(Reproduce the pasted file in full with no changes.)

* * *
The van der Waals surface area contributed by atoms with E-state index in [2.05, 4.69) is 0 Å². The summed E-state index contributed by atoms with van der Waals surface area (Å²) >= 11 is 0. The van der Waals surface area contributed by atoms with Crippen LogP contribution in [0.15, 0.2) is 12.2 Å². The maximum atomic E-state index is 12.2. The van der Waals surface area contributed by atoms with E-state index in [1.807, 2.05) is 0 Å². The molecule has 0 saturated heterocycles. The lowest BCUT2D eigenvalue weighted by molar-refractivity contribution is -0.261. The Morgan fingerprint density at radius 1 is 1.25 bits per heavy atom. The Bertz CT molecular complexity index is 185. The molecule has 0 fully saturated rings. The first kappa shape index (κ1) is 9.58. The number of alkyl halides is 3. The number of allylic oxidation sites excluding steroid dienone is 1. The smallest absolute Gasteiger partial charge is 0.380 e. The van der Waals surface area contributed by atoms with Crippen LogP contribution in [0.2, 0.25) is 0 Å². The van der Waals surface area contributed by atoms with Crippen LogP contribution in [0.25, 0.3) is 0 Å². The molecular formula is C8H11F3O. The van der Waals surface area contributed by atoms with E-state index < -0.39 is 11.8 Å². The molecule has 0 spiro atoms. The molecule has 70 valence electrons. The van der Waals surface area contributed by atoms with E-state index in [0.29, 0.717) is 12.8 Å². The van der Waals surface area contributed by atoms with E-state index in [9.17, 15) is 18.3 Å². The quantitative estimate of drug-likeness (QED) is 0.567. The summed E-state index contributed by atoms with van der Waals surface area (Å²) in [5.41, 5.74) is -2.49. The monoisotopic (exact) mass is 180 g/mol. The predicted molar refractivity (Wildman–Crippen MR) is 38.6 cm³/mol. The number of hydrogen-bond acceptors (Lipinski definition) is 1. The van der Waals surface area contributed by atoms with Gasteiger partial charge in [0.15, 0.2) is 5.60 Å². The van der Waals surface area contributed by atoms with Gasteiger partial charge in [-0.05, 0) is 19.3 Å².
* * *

The van der Waals surface area contributed by atoms with E-state index in [2.05, 4.69) is 0 Å². The summed E-state index contributed by atoms with van der Waals surface area (Å²) >= 11 is 0. The van der Waals surface area contributed by atoms with Crippen LogP contribution in [0.15, 0.2) is 12.2 Å². The maximum atomic E-state index is 12.2. The van der Waals surface area contributed by atoms with E-state index in [1.807, 2.05) is 0 Å². The molecule has 0 saturated heterocycles. The lowest BCUT2D eigenvalue weighted by molar-refractivity contribution is -0.261. The Morgan fingerprint density at radius 1 is 1.25 bits per heavy atom. The Bertz CT molecular complexity index is 185. The molecule has 0 fully saturated rings. The first kappa shape index (κ1) is 9.58. The number of alkyl halides is 3. The number of allylic oxidation sites excluding steroid dienone is 1. The smallest absolute Gasteiger partial charge is 0.380 e. The van der Waals surface area contributed by atoms with Crippen LogP contribution in [0.2, 0.25) is 0 Å². The van der Waals surface area contributed by atoms with Crippen LogP contribution in [0.25, 0.3) is 0 Å². The molecular formula is C8H11F3O. The van der Waals surface area contributed by atoms with E-state index < -0.39 is 11.8 Å². The molecule has 0 spiro atoms. The molecule has 70 valence electrons. The van der Waals surface area contributed by atoms with E-state index in [0.29, 0.717) is 12.8 Å². The van der Waals surface area contributed by atoms with E-state index in [9.17, 15) is 18.3 Å². The quantitative estimate of drug-likeness (QED) is 0.567. The summed E-state index contributed by atoms with van der Waals surface area (Å²) in [5.41, 5.74) is -2.49. The monoisotopic (exact) mass is 180 g/mol. The predicted molar refractivity (Wildman–Crippen MR) is 38.6 cm³/mol. The number of hydrogen-bond acceptors (Lipinski definition) is 1. The van der Waals surface area contributed by atoms with Gasteiger partial charge in [0.15, 0.2) is 5.60 Å². The van der Waals surface area contributed by atoms with Gasteiger partial charge in [-0.05, 0) is 19.3 Å².